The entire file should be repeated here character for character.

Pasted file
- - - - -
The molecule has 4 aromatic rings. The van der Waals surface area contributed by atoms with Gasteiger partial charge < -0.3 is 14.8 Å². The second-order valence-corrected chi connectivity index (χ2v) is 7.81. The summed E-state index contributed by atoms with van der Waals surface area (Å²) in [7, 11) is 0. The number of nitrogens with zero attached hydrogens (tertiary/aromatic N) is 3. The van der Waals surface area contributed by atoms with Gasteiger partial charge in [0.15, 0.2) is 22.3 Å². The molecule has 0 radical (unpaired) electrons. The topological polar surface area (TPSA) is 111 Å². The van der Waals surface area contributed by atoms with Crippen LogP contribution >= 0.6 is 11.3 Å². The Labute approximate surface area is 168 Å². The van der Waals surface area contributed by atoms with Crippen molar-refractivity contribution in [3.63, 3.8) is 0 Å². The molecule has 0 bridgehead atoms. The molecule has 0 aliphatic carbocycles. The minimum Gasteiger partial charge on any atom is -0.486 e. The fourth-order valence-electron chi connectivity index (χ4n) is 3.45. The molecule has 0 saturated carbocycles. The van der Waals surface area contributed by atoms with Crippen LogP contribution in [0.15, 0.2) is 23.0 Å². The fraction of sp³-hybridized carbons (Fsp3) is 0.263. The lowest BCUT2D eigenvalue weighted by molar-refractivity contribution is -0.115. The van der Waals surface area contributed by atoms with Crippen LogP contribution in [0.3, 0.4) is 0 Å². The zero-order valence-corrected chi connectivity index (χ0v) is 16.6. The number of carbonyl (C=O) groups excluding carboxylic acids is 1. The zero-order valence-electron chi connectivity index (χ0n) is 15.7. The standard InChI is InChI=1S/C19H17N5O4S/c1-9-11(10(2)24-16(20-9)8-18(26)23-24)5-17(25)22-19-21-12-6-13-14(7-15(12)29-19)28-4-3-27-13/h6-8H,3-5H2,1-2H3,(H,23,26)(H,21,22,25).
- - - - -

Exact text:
The molecule has 4 aromatic rings. The van der Waals surface area contributed by atoms with Gasteiger partial charge < -0.3 is 14.8 Å². The second-order valence-corrected chi connectivity index (χ2v) is 7.81. The summed E-state index contributed by atoms with van der Waals surface area (Å²) in [7, 11) is 0. The number of nitrogens with zero attached hydrogens (tertiary/aromatic N) is 3. The van der Waals surface area contributed by atoms with Gasteiger partial charge in [0.15, 0.2) is 22.3 Å². The molecule has 0 radical (unpaired) electrons. The topological polar surface area (TPSA) is 111 Å². The van der Waals surface area contributed by atoms with Crippen LogP contribution >= 0.6 is 11.3 Å². The Labute approximate surface area is 168 Å². The van der Waals surface area contributed by atoms with Crippen molar-refractivity contribution in [3.63, 3.8) is 0 Å². The molecule has 0 bridgehead atoms. The molecule has 0 aliphatic carbocycles. The minimum Gasteiger partial charge on any atom is -0.486 e. The fourth-order valence-electron chi connectivity index (χ4n) is 3.45. The molecule has 0 saturated carbocycles. The van der Waals surface area contributed by atoms with Crippen LogP contribution in [0.15, 0.2) is 23.0 Å². The fraction of sp³-hybridized carbons (Fsp3) is 0.263. The lowest BCUT2D eigenvalue weighted by molar-refractivity contribution is -0.115. The van der Waals surface area contributed by atoms with Crippen LogP contribution in [0.3, 0.4) is 0 Å². The zero-order valence-corrected chi connectivity index (χ0v) is 16.6. The number of carbonyl (C=O) groups excluding carboxylic acids is 1. The zero-order valence-electron chi connectivity index (χ0n) is 15.7. The standard InChI is InChI=1S/C19H17N5O4S/c1-9-11(10(2)24-16(20-9)8-18(26)23-24)5-17(25)22-19-21-12-6-13-14(7-15(12)29-19)28-4-3-27-13/h6-8H,3-5H2,1-2H3,(H,23,26)(H,21,22,25).